At the end of Wednesday’s general audience, a delegation from the Council of European Episcopal Conferences (CCEE) presented Pope Francis with a book of drawings and letters which children, representing the outskirts of the European nations, wanted to give to the Pope.
In addition to officials of the CCEE, Vasile S., a Moldovan child, was the ambassador of the children on the outskirts of Europe.
The book was answer to “a desire to give an image of the Church in Europe, which went beyond the merely pastoral and institutional dimension. From that came the idea of entrusting to the innocent eyes of children from the outskirts of our European cities the task of writing to their Pope Francis,” the introduction explains.
Eleven-year-old Vasile, who presented the book to the Holy Father, wanted to say this:
“Dear Pope Francis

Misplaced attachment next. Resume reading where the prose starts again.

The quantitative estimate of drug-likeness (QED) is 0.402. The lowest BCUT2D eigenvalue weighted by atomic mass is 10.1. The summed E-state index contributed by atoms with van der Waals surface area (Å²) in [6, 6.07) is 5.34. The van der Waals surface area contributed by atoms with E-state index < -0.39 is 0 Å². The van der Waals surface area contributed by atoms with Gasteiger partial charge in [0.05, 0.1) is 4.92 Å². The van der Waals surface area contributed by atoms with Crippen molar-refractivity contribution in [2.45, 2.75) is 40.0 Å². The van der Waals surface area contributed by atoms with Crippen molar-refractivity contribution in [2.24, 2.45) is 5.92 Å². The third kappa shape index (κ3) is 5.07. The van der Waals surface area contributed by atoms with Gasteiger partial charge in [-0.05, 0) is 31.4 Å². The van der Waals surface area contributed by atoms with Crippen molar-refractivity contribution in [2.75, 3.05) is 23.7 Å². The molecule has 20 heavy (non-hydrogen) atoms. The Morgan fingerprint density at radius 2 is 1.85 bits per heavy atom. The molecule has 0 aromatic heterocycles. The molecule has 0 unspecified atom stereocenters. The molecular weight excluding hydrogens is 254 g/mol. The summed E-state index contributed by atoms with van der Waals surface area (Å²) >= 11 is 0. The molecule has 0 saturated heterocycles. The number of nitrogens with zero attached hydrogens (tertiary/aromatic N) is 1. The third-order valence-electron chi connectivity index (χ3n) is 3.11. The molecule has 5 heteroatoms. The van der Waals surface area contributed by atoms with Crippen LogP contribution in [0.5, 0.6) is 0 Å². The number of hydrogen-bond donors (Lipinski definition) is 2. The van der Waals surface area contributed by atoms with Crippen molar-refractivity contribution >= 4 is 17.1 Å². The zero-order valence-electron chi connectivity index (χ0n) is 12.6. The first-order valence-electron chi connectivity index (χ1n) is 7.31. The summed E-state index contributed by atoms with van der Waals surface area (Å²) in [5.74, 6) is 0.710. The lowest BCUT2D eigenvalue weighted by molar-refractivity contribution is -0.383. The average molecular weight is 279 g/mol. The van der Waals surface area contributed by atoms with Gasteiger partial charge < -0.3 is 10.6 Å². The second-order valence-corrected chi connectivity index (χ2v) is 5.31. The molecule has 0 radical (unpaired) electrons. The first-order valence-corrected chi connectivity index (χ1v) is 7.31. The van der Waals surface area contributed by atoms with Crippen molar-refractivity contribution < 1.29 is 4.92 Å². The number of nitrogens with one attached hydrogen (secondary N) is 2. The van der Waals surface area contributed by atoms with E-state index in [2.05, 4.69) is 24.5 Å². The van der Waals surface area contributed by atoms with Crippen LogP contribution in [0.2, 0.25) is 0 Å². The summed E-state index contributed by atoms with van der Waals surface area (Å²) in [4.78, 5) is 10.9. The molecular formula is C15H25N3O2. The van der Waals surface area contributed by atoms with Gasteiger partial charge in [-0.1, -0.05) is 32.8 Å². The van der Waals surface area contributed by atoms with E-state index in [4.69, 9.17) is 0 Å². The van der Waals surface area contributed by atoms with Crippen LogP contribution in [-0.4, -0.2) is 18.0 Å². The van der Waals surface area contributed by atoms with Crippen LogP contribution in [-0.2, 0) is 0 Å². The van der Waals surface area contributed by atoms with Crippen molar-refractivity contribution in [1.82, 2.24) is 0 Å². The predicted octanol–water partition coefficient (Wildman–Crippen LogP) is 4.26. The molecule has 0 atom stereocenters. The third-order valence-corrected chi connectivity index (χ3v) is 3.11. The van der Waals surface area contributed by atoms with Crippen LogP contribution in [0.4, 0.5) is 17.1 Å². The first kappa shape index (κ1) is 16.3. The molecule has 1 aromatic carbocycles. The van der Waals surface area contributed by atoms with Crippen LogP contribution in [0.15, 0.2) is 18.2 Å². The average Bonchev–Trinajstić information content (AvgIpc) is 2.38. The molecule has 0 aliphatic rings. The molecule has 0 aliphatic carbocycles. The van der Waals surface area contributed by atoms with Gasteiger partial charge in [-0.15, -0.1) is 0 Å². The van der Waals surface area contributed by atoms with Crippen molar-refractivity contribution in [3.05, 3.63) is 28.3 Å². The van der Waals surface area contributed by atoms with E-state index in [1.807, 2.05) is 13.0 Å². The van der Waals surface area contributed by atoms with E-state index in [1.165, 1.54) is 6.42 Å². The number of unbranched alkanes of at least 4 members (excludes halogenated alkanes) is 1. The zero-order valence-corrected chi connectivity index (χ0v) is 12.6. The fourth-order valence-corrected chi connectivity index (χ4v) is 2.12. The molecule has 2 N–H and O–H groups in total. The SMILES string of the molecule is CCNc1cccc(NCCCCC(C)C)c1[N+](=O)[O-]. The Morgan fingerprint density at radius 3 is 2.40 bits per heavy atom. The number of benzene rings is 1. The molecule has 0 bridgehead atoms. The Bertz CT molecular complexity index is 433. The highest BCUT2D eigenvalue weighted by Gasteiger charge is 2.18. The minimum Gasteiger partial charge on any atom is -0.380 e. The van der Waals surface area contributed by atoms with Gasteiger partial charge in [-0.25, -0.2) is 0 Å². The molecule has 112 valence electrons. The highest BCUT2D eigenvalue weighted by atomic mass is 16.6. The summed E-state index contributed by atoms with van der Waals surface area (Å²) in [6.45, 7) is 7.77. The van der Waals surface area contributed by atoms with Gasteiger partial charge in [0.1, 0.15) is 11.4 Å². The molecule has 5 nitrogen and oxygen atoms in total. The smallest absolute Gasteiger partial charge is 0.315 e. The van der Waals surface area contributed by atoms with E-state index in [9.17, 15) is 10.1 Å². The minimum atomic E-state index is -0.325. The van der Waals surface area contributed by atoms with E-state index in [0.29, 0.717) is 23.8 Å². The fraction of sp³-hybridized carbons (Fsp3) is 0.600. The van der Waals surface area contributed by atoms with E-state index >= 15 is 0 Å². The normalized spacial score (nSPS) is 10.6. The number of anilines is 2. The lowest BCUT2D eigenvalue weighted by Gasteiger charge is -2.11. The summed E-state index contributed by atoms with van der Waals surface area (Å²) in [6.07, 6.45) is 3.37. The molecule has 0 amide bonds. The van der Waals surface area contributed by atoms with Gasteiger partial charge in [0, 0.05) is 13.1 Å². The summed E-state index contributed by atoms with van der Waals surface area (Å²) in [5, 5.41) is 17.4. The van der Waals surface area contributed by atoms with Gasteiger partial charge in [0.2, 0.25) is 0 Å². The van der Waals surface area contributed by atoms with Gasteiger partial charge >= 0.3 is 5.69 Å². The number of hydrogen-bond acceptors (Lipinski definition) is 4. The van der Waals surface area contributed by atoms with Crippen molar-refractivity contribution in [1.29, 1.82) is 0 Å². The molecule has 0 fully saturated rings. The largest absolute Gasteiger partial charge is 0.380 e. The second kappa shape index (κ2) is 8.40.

My sister told me that I must call you “Pope” because you are an important person, but I don’t know what “Pope” means and so I’ll call you father. For me and my sister, my mum was an important person like you, even if we were a poor family, here in Moldova. Now mum is no longer here, because evil people did bad things to her. But I want to tell you that every day I come to eat in a kitchen which has your name: “Pope Francis”, and I am also sending you one of my photos in the kitchen, because a priest took us off the street where we were living here in Chisinau, gave us a house where we can sleep and eat what is cooked in “your” house, because where I eat is written “Pope Francis”, so it is your house. I am happy, even if they have taken my mum, I found a house, your kitchen, many friends, this priest, and we all live together well, we go to school, we are clean and I also have a bike. Pope Francis can you please send me one of your photos, so that I can put it up where I sleep and I can also say I have a father? I promise that if you send me a photo I will do my homework. On Saturdays this priest talks to us about God and I like it, then we sing, play and eat pizza in your kitchen. Pope Francis I want to give you a present: I have made a little cross for you. You see, there is a child on the cross who is smiling, because the priest is always telling us that even when one is suffering it is necessary to smile. Ciao Pope Francis.